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Tiffany Haddish nabbed the interview seat for the latest episode of Netflix’s My Next Guest Needs No Introduction With David Letterman, opening up about her difficult family life as a child and how she eventually began a performance career.
“I think this is going to be something,” announced Letterman right before his guest appeared onstage. The two began the conversation with a joke about Haddish’s familiar white dress, which she has worn for many public appearances. “It’s getting tight,” said the actress. “My career gettin’ big, I think my body gettin’ bigger. This might be the last time you see me in this dress.”
Letterman then brought up Haddish’s book, The Last Black Unicorn, praising it as a “remarkable story.” In reference to her upbringing, which included a period of time in foster care following her mother’s serious car accident, he said, “The fact that you not only survived this, but you’ve prevailed, I believe parallel to this that your talent, your ability, your likability, your sense of humor and your inclination for comedy is so of you that it almost has no bearing on your upbringing. You could have been in any circumstance growing up and the same result would have happened. What I’m saying is, your talent is so powerful.”
“My talent is what helped me survive,” said the actress. She explained that the car accident happened when she was around 9 years old — her mother’s head went through the windshield and she had to learn how to walk, talk and eat again. As the oldest of five, Haddish became a mother figure to her younger siblings.
When she was 12, they were all placed in foster care. “I didn’t want to be with my mom no more, because she had become very violent and verbally abusive,” Haddish said. “You never knew who she was going to be; I was begging my mom to [let me] go live with my grandma.”
Haddish described the feeling of moving to foster care as “the worst feeling in the world.” At that young age, she resolved to do everything in her power to make sure kids don’t feel like “garbage” during those confusing transitions. “You’re dropped in these strangers’ houses, you don’t know these people, these people don’t know you, you don’t know if they’re gonna hurt you, if they’re gonna be kind, you don’t have a clue what’s going on.”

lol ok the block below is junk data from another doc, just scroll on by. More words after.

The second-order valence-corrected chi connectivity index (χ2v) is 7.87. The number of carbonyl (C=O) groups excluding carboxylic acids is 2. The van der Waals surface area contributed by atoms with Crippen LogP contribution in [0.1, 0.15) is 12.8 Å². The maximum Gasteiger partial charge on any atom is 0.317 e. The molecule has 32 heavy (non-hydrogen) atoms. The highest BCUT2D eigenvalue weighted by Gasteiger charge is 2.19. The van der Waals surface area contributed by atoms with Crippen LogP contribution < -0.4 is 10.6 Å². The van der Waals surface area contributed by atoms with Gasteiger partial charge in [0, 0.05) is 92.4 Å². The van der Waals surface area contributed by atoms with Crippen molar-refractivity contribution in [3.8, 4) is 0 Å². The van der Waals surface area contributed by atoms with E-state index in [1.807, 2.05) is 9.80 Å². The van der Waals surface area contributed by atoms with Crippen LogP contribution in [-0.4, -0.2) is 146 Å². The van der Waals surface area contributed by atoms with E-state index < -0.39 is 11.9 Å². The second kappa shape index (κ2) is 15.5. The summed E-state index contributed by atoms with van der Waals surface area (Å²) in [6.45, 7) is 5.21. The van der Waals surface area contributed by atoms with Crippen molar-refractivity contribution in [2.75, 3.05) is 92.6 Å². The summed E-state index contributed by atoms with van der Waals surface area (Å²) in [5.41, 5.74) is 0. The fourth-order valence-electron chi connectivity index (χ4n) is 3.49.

She described having all of her belongings in a trash bag, which meant that her first suitcase was an important belonging. “I remember when I got my first suitcase, I felt like I was a traveler, like I had a purpose, like I’m a person, like I’m not garbage, I got this — it’s mine, and my things are in here, and wherever I go I can take this with me and I’m going somewhere.”
At 18, Haddish went to community college, became a mascot for the football team, learned customer service skills and began performing at Bar Mitzvahs for a number of years. She was very briefly involved with the Church of Scientology when a representative offered her a place to sleep in exchange for her working in their Inglewood and South Central locations, but the agreement was forfeited when Haddish saw the sleeping arrangements: bunk beds, which she never uses because it brings up memories of being in foster care.
In 1997, Haddish began doing stand-up comedy at the Laugh Factory Comedy Camp. “That’s where I learned communication, confidence. I learned how to construct a joke. I learned how to stand in front of a room full of people and not be afraid, and also when to be funny and when not to be funny,” she explained.
Haddish’s first gig was at a Renaissance hotel, where she got paid $50 for a 15-minute set. She explained that it turned out to be a lesbian show where Haddish was heckled onstage, but she kept going because she needed the money.
Toward the end of the show, Letterman declared to his guest, “I know that culture and family and nurturing and the lack of it can be formative, but you’re your own person, and the power of you is overwhelming and delightful.”
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